People think consultants (and other self-employed professionals) make exorbitant hourly rates, when in fact they are often just making the equivalent on an hourly basis as any typical employed professional.
As someone who has been an independent coach and consultant for the past 20 years, I get tired of envious people making little digs about my rates. These people don’t have a clue about what’s involved in setting fees, and why consulting fees are necessarily higher than employee hourly rates.
How do you set professional fees?
A good way to start is to multiply by 2.5 the hourly rate that you would earn at a job doing similar work. So if you are a human resources consultant and you know that similar work pays $40 an hour plus benefits (benefits are usually at least 20% on top of an hourly wage) then your calculation would be:
If an employee costs:
$40 + 20% for benefits = $48 an hour
Then the consultant should charge:
$48 x 2.5 = $120 an hour
This calculation is just a rough starting point. You would also take into consideration factors such as competition, reputation, specialized skills, supply, demand, and the economy.
Why do you multiply by 2.5?
In consulting the rule of thumb is that you will spend about 40% of your time in unbillable activities such as writing proposals, marketing, administration, travel, and office administration. You also need to budget in about 20% of your fee for overhead costs associated with rent, equipment, insurance, professional development, sick days and holidays.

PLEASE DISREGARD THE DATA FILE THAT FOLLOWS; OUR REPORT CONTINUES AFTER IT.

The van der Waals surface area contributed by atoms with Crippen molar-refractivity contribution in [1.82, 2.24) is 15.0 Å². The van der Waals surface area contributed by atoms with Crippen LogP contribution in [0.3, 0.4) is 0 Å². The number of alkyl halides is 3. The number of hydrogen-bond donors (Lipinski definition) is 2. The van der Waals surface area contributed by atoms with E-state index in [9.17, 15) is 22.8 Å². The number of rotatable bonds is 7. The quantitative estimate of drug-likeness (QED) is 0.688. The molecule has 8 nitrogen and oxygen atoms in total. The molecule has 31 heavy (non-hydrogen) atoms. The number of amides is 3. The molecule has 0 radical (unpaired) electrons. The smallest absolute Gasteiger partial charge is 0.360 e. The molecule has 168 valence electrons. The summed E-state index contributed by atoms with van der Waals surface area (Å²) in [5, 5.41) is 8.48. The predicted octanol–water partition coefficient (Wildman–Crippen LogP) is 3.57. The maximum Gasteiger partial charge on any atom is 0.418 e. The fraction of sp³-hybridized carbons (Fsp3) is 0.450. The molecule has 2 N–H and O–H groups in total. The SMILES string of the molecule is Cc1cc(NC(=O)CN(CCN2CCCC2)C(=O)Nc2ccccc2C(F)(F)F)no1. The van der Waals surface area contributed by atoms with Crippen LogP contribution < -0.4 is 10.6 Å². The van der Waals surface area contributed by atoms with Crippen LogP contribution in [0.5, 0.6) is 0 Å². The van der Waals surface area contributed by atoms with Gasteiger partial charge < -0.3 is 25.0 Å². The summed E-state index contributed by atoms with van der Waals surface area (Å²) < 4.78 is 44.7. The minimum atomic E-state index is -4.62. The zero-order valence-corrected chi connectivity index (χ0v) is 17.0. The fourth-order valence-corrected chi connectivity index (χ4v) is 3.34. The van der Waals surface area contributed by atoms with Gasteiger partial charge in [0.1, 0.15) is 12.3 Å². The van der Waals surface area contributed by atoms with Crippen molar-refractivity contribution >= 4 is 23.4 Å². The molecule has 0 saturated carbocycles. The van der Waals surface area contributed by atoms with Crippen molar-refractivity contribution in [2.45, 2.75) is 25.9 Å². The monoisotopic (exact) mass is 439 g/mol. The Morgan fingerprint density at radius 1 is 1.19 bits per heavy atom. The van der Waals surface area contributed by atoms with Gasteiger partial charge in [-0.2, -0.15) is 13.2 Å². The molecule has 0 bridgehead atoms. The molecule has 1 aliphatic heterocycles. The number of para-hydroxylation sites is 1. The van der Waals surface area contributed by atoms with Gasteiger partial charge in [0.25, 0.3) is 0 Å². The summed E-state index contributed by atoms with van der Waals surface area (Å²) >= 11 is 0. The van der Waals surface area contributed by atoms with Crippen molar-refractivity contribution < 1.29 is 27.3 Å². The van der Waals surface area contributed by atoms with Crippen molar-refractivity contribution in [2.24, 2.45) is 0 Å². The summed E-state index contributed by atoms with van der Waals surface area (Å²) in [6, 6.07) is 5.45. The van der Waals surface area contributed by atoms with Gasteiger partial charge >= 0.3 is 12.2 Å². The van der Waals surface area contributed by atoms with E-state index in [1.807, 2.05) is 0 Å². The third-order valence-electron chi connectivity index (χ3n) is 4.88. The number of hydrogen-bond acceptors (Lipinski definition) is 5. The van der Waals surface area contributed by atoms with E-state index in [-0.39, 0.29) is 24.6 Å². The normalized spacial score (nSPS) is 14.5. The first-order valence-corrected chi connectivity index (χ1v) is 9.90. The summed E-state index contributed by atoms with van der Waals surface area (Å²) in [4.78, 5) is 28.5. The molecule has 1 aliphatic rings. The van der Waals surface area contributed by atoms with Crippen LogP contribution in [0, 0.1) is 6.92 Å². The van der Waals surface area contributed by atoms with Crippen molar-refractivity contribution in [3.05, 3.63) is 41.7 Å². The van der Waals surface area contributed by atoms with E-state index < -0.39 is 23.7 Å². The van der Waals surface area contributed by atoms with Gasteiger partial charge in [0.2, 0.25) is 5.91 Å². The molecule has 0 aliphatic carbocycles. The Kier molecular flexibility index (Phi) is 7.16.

That leaves the remaining 40% for billable activities, which are activities that you can actually charge the client for. This formula is sometimes referred to as the 60/40 rule.
In a 40 hour work week, a consultant will typically bill about 16 hours (40% of 40 hours) to clients. That’s why consultants, coaches and therapists need to build in overhead to the hourly charge-out rate.
Let’s look at an example
A consultant — let’s call her Elizabeth — charges $150 an hour. Presuming she works a standard 40 hour work week, the 60/40 rule tells us that she charges clients for 16 hours and makes $2400 (even though she worked 40 hours overall in her business). Do the math and we find that she is actually earning $60 an hour.
Elizabeth’s husband — let’s call him Ray — is employed at a university doing work very similar to what Elizabeth does in her private consulting business. Ray makes $50 an hour, which on the surface seems a lot less than Elizabeth’s hourly rate of $150. But keep in mind that Ray gets paid for every hour he works, so $50 x 40 hours a week = $2000. This is less than Elizabeth’s $2400 a week, but add Ray’s medical benefits and paid holidays and it comes out about even.
Tired of the comments?
The next time someone ribs you about making the “big bucks”, tell them about the 60/40 rule. Or do as I do. Smile and say, “You could do it too! All you have to do is give up your benefits, paid holidays and regular pay cheque – and take the leap.” That usually makes the point.